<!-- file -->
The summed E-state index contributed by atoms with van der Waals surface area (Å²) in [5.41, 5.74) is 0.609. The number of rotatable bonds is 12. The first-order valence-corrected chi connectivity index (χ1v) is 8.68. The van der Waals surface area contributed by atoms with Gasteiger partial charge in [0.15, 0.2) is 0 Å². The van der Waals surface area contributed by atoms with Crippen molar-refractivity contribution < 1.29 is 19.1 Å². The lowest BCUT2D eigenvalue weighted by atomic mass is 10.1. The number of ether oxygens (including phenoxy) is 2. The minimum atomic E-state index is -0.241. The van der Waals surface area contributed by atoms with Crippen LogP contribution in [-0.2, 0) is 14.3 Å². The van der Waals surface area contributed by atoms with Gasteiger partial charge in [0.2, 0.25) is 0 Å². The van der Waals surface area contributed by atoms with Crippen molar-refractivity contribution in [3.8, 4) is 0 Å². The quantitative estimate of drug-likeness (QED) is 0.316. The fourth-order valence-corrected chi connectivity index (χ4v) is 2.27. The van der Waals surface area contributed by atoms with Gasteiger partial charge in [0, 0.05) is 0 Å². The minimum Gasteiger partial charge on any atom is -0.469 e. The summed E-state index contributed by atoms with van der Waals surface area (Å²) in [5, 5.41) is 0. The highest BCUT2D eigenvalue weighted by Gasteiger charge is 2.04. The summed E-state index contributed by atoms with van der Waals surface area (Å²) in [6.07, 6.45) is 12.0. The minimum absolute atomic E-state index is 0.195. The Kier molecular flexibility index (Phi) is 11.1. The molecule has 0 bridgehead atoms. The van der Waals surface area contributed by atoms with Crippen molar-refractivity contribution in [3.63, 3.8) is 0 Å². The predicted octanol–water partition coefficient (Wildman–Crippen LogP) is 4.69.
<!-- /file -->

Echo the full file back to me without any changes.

The summed E-state index contributed by atoms with van der Waals surface area (Å²) in [5.41, 5.74) is 0.609. The number of rotatable bonds is 12. The first-order valence-corrected chi connectivity index (χ1v) is 8.68. The van der Waals surface area contributed by atoms with Gasteiger partial charge in [0.15, 0.2) is 0 Å². The van der Waals surface area contributed by atoms with Crippen molar-refractivity contribution < 1.29 is 19.1 Å². The lowest BCUT2D eigenvalue weighted by atomic mass is 10.1. The number of ether oxygens (including phenoxy) is 2. The minimum atomic E-state index is -0.241. The van der Waals surface area contributed by atoms with Crippen LogP contribution in [-0.2, 0) is 14.3 Å². The van der Waals surface area contributed by atoms with Gasteiger partial charge in [0.2, 0.25) is 0 Å². The van der Waals surface area contributed by atoms with Crippen molar-refractivity contribution in [3.8, 4) is 0 Å². The quantitative estimate of drug-likeness (QED) is 0.316. The fourth-order valence-corrected chi connectivity index (χ4v) is 2.27. The van der Waals surface area contributed by atoms with Gasteiger partial charge in [0, 0.05) is 0 Å². The minimum Gasteiger partial charge on any atom is -0.469 e. The summed E-state index contributed by atoms with van der Waals surface area (Å²) in [5, 5.41) is 0. The highest BCUT2D eigenvalue weighted by Gasteiger charge is 2.04. The summed E-state index contributed by atoms with van der Waals surface area (Å²) in [6.07, 6.45) is 12.0. The minimum absolute atomic E-state index is 0.195. The Kier molecular flexibility index (Phi) is 11.1. The molecule has 0 bridgehead atoms. The van der Waals surface area contributed by atoms with Crippen molar-refractivity contribution in [3.63, 3.8) is 0 Å². The predicted octanol–water partition coefficient (Wildman–Crippen LogP) is 4.69.